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One of the world's most widespread cars


Volkswagen type 1 was once one of the world's most widespread cars, also here in Denmark it was a bestseller. Despite the car's slightly strained origins as a product of the Nazi era in Germany, the model achieved enormous popularity.

The Type 1 was one of those cars that had so much personality that it got nicknames. In this country it was called the Bubble or the Beetle. Over a period of 41 years, almost 20 million copies of the various versions of the Type 1 were built in the period from 1938-1979, when production of the model stopped in Germany. After this, production continued in Mexico, where a further 1.7 million copies of the Type 1 were built, until the model went out of production in 2003. An incredible story that will probably never be surpassed by any car model.

One of the few good ideas from der Führer

Hitler had the idea and after coming to power in Germany started the construction of highways that would connect the major cities throughout the German Empire. The cars that had to ply these roads had to be, among other things, cars for ordinary people. The aim was that it should not cost more than 1000 reigsmark. There had to be room for two adults and three children, or three soldiers and a machine gun. It had to be able to run 100 km/h. and had to use a maximum of 8 liters of petrol per 100 km.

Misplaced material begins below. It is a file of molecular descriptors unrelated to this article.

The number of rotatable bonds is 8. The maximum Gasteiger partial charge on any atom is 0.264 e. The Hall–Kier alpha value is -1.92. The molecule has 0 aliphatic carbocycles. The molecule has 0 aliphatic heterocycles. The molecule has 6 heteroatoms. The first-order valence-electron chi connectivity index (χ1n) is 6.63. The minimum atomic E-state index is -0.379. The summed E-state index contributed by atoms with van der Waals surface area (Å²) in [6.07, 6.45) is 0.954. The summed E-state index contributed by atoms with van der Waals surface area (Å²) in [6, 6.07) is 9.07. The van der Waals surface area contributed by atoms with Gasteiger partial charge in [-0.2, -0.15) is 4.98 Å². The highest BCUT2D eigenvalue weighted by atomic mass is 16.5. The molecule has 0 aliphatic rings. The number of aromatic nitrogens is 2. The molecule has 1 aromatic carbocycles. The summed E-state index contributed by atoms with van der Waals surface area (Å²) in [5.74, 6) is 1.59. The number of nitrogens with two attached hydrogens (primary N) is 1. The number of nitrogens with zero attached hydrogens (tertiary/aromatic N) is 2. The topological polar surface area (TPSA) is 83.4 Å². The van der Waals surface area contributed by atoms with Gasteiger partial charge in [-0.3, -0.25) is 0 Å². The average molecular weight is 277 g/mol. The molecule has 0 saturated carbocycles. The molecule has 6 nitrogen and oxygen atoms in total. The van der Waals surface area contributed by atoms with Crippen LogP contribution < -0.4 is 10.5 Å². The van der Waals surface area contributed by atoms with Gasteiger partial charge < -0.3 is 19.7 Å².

The designer who was selected to solve the ambitious task was none other than Ferdinand Porsche himself. He solved the task, but did not get to be responsible for the final production.

In 1938, the first pre-series cars were ready to be shown to the public, and the car became a not inconsiderable part of the Nazis' targeted propaganda machine. The factory that was to produce the car was located in the north-eastern part of Germany, and the place was named Wolfsburg. Although not many cars were produced for civilian use, the production apparatus was extensively used during the war to produce military versions of the car, known as the Kübelwagen. A vehicle that was built on the Type 1 model's platform and used its engine and transmission.